Skrifennow

My blog, imported from Blogger and converted using Jekyll.

Looking for the Aurora Borealis from Cornwall

Mar 18, 2015

Last night (17th-18th) the Aurora Borealis was seen from the UK. After having a red alert from the Aurora Watch UK service at Lancaster University I had a look for it just after midnight.

I couldn't really see anything from just outside Truro, although the sky seemed a bit brighter I wasn't sure whether that was just a bit of mist illuminated by artificial lights. I think the peak of the storm was slightly earlier, when it was partly cloudy where I was.

Have a look at the link below to see pictures from other people who did see it.
Aurora Watch UK Flickr Group

My own pictures are as follows:

Looking North, with Lyra and part of Cygnus. 15s, f/2 35mm lens. Nikon D90
Looking NW, with the constellation Cassiopaea 15s, f/3.5 18-70mm lens at 18mm. Nikon D90
Looking N, 15s, f/3.5 18-70mm lens. Nikon D90

The Doggerland Reclaimation Project

Jan 15, 2015

As an entry to John Michael Greer's Great Squirrel Case Challenge (the name based on a proposal by high-school debaters in Seattle to generate the USA's electricity by vast numbers of squirrels turning wheels), here is my proposal for the world's most absurd energy solution:

The Doggerland Reclaimation project would use a series of dikes to allow the drainage of part of the North Sea using power generated by offshore wind farms along a dike from Aberdeen, Scotland to Bergen, Norway.

A second dike from Dover to Calais would allow water in to generate hydroelectric power. This would also carry a new motorway link to complement the Channel Tunnel and be linked to a new container port to replace Rotterdam and Hamburg.

The lowered sea would make the shallower southern part of the North Sea dry land which would be planted with fast-growing conifers for wood-chip biofuel power plants.

A few more geomorphon maps

Jan 8, 2015

One of the problems with the maps in my last post is that the vertical scale of the landforms is completely lost, it is impossible to tell whether a slope is shallow or steep.

A possible way to bring this information back is to grey out the shallowest slopes which I have done progressively for slopes less than 5 degrees in the maps below:

Geomorphons - processing British Isles SRTM DEM with GRASS7 r.geomorphon extension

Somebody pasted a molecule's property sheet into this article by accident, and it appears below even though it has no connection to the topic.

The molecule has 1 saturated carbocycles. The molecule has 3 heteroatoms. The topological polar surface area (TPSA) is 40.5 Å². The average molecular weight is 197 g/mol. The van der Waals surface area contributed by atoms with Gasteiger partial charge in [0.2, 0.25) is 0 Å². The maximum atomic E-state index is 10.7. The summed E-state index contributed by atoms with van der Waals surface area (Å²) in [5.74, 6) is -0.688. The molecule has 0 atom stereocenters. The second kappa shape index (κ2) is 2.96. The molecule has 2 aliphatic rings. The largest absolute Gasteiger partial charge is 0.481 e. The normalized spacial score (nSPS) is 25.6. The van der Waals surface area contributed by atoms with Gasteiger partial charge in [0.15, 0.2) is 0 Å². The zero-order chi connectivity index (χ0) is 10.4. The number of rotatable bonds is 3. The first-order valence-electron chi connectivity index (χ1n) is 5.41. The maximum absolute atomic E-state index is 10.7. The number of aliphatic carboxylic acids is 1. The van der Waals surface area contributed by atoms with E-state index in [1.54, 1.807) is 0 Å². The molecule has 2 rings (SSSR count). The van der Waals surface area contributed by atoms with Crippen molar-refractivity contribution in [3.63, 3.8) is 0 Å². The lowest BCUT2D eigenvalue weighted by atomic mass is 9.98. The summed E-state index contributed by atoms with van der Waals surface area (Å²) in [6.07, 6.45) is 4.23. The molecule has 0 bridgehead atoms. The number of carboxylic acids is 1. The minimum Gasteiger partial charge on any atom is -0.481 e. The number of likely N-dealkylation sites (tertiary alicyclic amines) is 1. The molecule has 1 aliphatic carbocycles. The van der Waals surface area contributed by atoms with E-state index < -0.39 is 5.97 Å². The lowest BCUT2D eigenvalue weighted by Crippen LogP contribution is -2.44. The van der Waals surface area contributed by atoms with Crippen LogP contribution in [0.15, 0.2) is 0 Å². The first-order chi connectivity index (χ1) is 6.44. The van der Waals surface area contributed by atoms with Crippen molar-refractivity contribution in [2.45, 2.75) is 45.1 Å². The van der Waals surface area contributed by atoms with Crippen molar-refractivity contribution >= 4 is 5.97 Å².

Jan 5, 2015

Some time ago I mentioned Geomorphons, a machine vision based approach to topographic analysis promoted by Stepinski and Jasiewicz.

If you don't know what a geomorphon is, here's a link to the Space Informatics Lab at University of Cinncinati, see also the papers: Stepinski+Jasiewicz 2011, Jasiewicz + Stepinski 2013 

At the time I first came across this I had some trouble getting GRASS7 to install and get the extension working in Linux so I tried running GRASS7 in windows inside a VM but it didn't really work well.


Now however I have a working GRASS7 installation on Linux and here's a few demonstration maps, which show the broad categories of landscape position. Geomorphons use a line of sight approach best explained by the links and papers above.

I have used a search distance of L = 1000m in these maps, using Shuttle Radar Topography Mission data for the British Isles. I've set a threshold for flatness as 0.2 degrees, which is probably too small because in flat areas I'm not confident of the reality of these interpretations.

Geomorphons have a different kind of scale-dependence than the usual differential geometry based approaches used, though it is not independent of scale, it is more so than a simple slope analysis.

Co-ordinates are OSGB all-numeric throughout.

West Cornwall

SE Cornwall

N Cornwall

 
Aberystwyth area in mid-Wales
Mid-wales the same as above but with flatness threshold of 1 degree
Changing the threshold for flatness to 1.0 degrees, flat areas such as Borth Bog are shown as such on the map.

A closeup with 5m data:

Nevertheless I keep search distance L=1000m.

Cornwall, rotated by 50 degrees

Jan 2, 2015

Having had Graham Robb's "The Ancient Paths" for Christmas, I note that the author noted the importance of the bearing of the rising Sun on the summer solstice to the ancient Celts of Gaul.

So here are a few maps of Cornwall which have been rotated such that 50 degrees east of North is up:

I've also altered the elevation pallete to make fuller use of it compared to my previous maps.









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